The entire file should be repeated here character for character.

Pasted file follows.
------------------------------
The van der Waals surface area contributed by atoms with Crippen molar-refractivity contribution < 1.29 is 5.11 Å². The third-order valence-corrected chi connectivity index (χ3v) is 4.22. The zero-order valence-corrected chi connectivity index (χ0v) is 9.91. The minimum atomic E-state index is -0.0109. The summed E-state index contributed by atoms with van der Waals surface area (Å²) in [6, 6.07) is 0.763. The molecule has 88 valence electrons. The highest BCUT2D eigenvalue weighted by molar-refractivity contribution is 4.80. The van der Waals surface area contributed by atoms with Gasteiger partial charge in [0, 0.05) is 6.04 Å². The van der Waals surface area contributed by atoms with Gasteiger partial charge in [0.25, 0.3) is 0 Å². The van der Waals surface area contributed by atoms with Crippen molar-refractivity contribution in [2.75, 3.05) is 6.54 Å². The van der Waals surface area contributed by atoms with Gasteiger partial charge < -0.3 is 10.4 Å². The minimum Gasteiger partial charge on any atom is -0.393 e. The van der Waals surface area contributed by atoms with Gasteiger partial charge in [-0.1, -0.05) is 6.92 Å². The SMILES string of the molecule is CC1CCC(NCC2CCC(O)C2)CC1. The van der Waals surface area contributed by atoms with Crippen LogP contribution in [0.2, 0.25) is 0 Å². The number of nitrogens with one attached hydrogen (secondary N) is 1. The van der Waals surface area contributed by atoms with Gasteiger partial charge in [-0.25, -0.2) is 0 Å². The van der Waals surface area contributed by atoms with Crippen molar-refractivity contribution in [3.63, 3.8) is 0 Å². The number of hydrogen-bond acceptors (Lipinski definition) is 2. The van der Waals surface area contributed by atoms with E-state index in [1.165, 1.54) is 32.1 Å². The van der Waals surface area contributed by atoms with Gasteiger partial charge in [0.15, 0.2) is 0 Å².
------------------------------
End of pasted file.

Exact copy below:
The van der Waals surface area contributed by atoms with Crippen molar-refractivity contribution < 1.29 is 5.11 Å². The third-order valence-corrected chi connectivity index (χ3v) is 4.22. The zero-order valence-corrected chi connectivity index (χ0v) is 9.91. The minimum atomic E-state index is -0.0109. The summed E-state index contributed by atoms with van der Waals surface area (Å²) in [6, 6.07) is 0.763. The molecule has 88 valence electrons. The highest BCUT2D eigenvalue weighted by molar-refractivity contribution is 4.80. The van der Waals surface area contributed by atoms with Gasteiger partial charge in [0, 0.05) is 6.04 Å². The van der Waals surface area contributed by atoms with Gasteiger partial charge in [0.25, 0.3) is 0 Å². The van der Waals surface area contributed by atoms with Crippen molar-refractivity contribution in [2.75, 3.05) is 6.54 Å². The van der Waals surface area contributed by atoms with Gasteiger partial charge < -0.3 is 10.4 Å². The minimum Gasteiger partial charge on any atom is -0.393 e. The van der Waals surface area contributed by atoms with Gasteiger partial charge in [-0.1, -0.05) is 6.92 Å². The SMILES string of the molecule is CC1CCC(NCC2CCC(O)C2)CC1. The van der Waals surface area contributed by atoms with Crippen LogP contribution in [0.2, 0.25) is 0 Å². The number of nitrogens with one attached hydrogen (secondary N) is 1. The van der Waals surface area contributed by atoms with Gasteiger partial charge in [-0.25, -0.2) is 0 Å². The van der Waals surface area contributed by atoms with Crippen molar-refractivity contribution in [3.63, 3.8) is 0 Å². The number of hydrogen-bond acceptors (Lipinski definition) is 2. The van der Waals surface area contributed by atoms with E-state index in [1.165, 1.54) is 32.1 Å². The van der Waals surface area contributed by atoms with Gasteiger partial charge in [0.15, 0.2) is 0 Å².